Otis Nixon

It's close to miiiiid-niiiiiiight...

Why we like him: Some players just look like they were meant to play this game (Dale Murphy, Don Mattingly, etc.).  Some players look like they were born to be computer programmers but were good at this game anyway (Tom Henke, Vance Law, etc.).  Otis Nixon looked like he was born to be the "after" picture on a just-say-no-to-crystal-meth poster.  Even when this guy was young, he looked like he had just pried open his own casket and crawled out onto the diamond to steal bases, catch fly balls, and eat brains.

Otis, whose middle name, not suffix, was Junior, didn't possess any particular baseball skill of note other than the fact that he could run as fast on the basepaths as he could run away from law enforcement.  Had he been a little bit better from the plate, Nixon probably could have at least made Tim Raines sweat for his fifth spot in the all-time steals list instead of settling for sixteenth behind Kenny friggin' Lofton, who nobody likes, not even Kenny himself.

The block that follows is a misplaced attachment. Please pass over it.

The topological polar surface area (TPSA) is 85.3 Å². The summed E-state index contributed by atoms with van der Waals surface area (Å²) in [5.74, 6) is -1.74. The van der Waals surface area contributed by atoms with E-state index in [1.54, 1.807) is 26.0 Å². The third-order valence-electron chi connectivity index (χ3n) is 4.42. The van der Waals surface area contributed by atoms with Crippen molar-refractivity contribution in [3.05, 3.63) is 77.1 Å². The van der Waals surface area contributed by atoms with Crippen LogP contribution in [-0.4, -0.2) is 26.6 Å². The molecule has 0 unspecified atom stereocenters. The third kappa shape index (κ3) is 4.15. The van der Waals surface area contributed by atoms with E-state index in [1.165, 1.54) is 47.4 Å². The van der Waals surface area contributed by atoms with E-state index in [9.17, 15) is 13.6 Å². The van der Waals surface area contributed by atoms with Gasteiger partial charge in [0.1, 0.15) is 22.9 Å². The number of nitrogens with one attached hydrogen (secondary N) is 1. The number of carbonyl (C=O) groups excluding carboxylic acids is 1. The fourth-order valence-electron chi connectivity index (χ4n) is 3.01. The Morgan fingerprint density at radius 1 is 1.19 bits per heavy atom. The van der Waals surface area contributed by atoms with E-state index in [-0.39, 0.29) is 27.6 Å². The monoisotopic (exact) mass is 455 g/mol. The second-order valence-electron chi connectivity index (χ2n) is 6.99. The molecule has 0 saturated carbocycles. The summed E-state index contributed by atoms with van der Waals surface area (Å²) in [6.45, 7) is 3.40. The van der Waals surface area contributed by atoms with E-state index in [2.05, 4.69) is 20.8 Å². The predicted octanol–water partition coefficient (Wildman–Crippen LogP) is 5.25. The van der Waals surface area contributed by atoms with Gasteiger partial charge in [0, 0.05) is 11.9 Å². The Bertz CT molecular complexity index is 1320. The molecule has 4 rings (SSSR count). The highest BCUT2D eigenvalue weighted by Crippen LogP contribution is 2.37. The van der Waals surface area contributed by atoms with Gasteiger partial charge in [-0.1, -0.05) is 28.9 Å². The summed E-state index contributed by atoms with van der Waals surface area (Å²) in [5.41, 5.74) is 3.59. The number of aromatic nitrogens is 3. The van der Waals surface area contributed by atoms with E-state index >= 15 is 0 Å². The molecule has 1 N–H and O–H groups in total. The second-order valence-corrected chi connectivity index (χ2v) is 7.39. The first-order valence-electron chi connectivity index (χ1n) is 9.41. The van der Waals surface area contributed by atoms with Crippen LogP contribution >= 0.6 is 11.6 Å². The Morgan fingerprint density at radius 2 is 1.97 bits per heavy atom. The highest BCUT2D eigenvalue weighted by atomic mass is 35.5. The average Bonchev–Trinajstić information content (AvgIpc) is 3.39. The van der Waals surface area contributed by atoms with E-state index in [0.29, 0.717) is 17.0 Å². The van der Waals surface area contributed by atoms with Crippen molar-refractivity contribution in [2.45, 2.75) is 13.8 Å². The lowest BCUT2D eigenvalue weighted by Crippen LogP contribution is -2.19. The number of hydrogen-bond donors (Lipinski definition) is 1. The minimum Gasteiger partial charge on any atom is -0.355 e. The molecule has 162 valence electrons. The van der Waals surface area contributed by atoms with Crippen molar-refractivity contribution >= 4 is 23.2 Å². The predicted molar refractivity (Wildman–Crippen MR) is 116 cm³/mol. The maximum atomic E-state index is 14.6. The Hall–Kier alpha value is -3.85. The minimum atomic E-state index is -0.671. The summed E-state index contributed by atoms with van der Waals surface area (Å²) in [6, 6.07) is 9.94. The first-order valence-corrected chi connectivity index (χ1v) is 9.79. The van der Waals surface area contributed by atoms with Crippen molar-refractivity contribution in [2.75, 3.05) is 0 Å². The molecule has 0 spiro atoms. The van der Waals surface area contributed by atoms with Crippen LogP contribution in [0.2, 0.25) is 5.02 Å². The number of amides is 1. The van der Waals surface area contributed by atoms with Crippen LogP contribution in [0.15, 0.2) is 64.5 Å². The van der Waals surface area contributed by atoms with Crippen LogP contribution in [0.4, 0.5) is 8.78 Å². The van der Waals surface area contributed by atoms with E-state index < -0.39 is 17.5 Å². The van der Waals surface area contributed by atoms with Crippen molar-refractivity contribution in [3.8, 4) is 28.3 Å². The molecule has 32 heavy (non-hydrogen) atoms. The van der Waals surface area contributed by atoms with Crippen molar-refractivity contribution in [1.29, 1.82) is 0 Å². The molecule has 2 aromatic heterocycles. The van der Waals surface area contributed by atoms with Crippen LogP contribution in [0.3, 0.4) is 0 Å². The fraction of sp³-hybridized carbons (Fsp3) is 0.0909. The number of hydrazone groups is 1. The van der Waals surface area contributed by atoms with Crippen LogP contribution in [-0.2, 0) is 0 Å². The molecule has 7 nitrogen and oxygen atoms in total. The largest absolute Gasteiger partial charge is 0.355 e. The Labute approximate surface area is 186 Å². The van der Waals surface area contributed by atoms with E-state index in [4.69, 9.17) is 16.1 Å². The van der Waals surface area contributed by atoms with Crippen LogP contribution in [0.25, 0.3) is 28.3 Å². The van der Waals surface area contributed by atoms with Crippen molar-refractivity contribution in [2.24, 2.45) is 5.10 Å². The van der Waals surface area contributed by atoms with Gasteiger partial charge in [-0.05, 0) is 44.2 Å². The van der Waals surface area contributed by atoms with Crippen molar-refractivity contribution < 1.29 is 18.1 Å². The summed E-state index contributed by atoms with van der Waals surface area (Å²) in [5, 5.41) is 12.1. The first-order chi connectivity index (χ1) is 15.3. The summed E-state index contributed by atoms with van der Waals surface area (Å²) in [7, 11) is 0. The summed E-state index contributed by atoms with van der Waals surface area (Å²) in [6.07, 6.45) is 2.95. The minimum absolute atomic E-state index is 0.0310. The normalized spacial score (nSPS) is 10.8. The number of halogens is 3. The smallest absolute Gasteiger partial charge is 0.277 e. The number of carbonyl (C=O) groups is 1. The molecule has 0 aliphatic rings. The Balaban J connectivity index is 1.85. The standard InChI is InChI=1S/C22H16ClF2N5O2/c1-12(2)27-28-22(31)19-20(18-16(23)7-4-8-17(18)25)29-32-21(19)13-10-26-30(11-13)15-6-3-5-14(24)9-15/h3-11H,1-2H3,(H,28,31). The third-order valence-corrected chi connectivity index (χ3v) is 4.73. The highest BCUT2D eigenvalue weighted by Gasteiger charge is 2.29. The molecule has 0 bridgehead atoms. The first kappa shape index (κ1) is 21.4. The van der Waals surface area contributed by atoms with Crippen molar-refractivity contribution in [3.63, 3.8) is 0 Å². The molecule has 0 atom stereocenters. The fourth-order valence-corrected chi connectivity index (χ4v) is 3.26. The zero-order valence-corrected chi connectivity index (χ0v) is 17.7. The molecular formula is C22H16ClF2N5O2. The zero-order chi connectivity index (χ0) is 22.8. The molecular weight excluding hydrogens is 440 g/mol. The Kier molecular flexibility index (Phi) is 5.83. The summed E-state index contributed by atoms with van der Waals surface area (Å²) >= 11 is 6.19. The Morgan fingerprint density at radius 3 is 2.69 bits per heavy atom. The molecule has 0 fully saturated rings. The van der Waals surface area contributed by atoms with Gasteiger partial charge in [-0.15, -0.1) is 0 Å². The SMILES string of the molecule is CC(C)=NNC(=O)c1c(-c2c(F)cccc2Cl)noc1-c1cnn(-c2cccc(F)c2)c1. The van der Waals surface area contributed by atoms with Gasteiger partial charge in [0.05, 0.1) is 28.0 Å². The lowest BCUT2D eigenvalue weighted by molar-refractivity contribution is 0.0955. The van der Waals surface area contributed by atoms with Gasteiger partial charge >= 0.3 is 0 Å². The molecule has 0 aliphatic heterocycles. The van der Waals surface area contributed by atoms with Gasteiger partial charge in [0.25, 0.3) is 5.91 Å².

Nixon played for what seemed like half the league (Yanks, Tribe, 'Spos, Braves, Red Sox, Rangers, Jays, Dodgers, Twins, and Braves again) over the course of his 17-year career.  The biggest issue for him during his career was his cocaine habit, which started in the 80s like every other cocaine habit in history, and he was even arrested in 1987 while playing for Cleveland.  Late in the 1991 season with the Braves, Otis failed a drug test for apparently snorting the third base line at Fulton County Stadium which earned him a 60-day suspension and caused him to miss the 1991 World Series.  This oft-forgotten detail may have even cost the Braves a title that year, seeing as Nixon had the best season of his career, batting .297 with a career-best 72 steals.

In the end, the Otis Nixon saga along with anything regarding Dwight Gooden is a prime example of how drugs can derail a semi-promising baseball career.  I hate to bring a player's personal life into relevance with the game, but with Nixon, it was always a black cloud that followed him wherever he went.  At least he wasn't on steroids.

Ladies and gentlemen, Otis Nixon, Ballplayer.

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